- having a belly, especially one of a specified kind, size, shape, condition, etc. (usually used in combination): big-bellied.
- swelled or puffed out: a bellied sail.
Origin of bellied
- the front or under part of a vertebrate body from the breastbone to the pelvis, containing the abdominal viscera; the abdomen.
- the stomach with its adjuncts.
- appetite or capacity for food; gluttony.
- the womb.
- the inside or interior of anything: the belly of a ship.
- a protuberant or bulging surface of anything: the belly of a flask.
- Anatomy. the fleshy part of a muscle.
- the front, inner, or under surface or part, as distinguished from the back.
- the front surface of a violin or similar instrument.
- a bulge on a vertical surface of fresh concrete.
- the underpart of the fuselage of an airplane.
- to fill out; swell: Wind bellied the sails.
- to swell out: Sails bellying in the wind.
- to crawl on one's belly: soldiers bellying through a rice paddy.
- belly up, Informal.
- to approach closely, especially until one is in physical contact: to belly up to a bar.
- to curry favor from: Would you have gotten the promotion if you hadn't bellied up to the boss?
- go/turn belly up, Informal. to come to an end; die; fail: After years of barely surviving on donations, the neighborhood social club finally went belly up.
Origin of belly
Related Words for belliedswell, inflate, enlarge, expand, bloat, bulge, balloon, rise, surge, increase, mount, accumulate, fatten, grow, undulate, protrude, sag, distend, belly, dilate
Examples from the Web for bellied
Historical Examples of bellied
He bellied cautiously inside and was met by a warning snarl from the she-wolf.White Fang
The tent rocked and bellied, bellied and flapped with reverberations like drum-beats.The Forbidden Trail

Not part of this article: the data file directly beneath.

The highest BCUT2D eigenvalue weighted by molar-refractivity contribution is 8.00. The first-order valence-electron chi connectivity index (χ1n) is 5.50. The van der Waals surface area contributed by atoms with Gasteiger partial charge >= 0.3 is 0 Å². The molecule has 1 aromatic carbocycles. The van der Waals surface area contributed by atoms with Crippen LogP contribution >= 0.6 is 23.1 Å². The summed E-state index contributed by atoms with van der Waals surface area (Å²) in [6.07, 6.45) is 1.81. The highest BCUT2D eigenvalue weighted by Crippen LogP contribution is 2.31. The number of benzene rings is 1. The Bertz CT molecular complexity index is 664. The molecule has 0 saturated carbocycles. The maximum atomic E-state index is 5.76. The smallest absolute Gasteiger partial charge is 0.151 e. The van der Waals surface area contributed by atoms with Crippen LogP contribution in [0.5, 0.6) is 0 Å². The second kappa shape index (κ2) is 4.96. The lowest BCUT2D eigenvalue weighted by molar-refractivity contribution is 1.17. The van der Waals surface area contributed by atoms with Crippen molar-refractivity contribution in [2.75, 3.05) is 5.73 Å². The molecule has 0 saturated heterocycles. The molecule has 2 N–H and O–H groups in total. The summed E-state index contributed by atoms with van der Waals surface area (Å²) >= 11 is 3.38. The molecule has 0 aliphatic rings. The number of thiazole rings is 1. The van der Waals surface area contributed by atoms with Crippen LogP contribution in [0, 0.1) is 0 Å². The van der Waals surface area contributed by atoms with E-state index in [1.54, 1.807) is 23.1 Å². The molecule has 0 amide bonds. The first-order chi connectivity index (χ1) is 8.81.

We'd have butted against your radar and bellied into your control tower.Industrial Revolution
Poul William Anderson
His arms seemed thin, and he had bellied, and was bowed and unsightly.The White Peacock
D. H. (David Herbert) Lawrence
The sailors set the great lateen sails of the felucca, which bellied out like things leaping into life.Bella Donna
- the lower or front part of the body of a vertebrate, containing the intestines and other abdominal organs; abdomenRelated adjective: ventral
- the stomach, esp when regarded as the seat of gluttony
- a part, line, or structure that bulges deeplythe belly of a sail
- the inside or interior cavity of somethingthe belly of a ship
- the front or inner part or underside of something
- the surface of a stringed musical instrument over which the strings are stretched
- the thick central part of certain muscles
- Australian and NZ the wool from a sheep's belly
- tanning the portion of a hide or skin on the underpart of an animal
- archery the surface of the bow next to the bowstring
- archaic the womb
- go belly up informal to die, fail, or come to an end
- to swell out or cause to swell out; bulge
Word Origin for belly
having a swelling or hollow middle, late 15c., from belly (n.). Also, in compounds, "having a belly" (of a certain kind).
"to swell out," 1620s, from belly (n.). Related: Bellied; bellying. Old English belgan meant "to be or become angry" (a figurative sense). A comparable Greek verb-from-noun, gastrizein, meant "to hit (someone) in the belly."
Old English belg, bylg (West Saxon), bælg (Anglian) "leather bag, purse, bellows," from Proto-Germanic *balgiz "bag" (cf. Old Norse belgr "bag, bellows," bylgja "billow," Gothic balgs "wineskin"), from PIE *bholgh-, from root *bhelgh- "to swell," an extension of *bhel- (2) "to blow, swell" (see bole). Meaning shifted to "body" (late 13c.), then focused to "abdomen" (mid-14c.). Meaning "bulging part or concave surface of anything" is 1590s. The West Germanic root had a figurative or extended sense of "anger, arrogance" (cf. Old English bolgenmod "enraged;" belgan (v.) "to become angry").
Indo-European languages commonly use the same word for both the external belly and the internal (stomach, womb, etc.), but the distinction of external and internal is somewhat present in English belly/stomach; Greek gastr- (see gastric) in classical language denoted the paunch or belly, while modern science uses it only in reference to the stomach as an organ. Fastidious avoidance of belly in speech and writing (compensated for by stretching the senses of imported stomach and abdomen, baby-talk tummy and misappropriated midriff) began late 18c. and the word was banished from Bibles in many early 19c. editions. Belly punch (n.) is attested from 1811.
- The stomach.
- The womb; the uterus.
- The bulging, central part of a muscle.venter
see go belly up.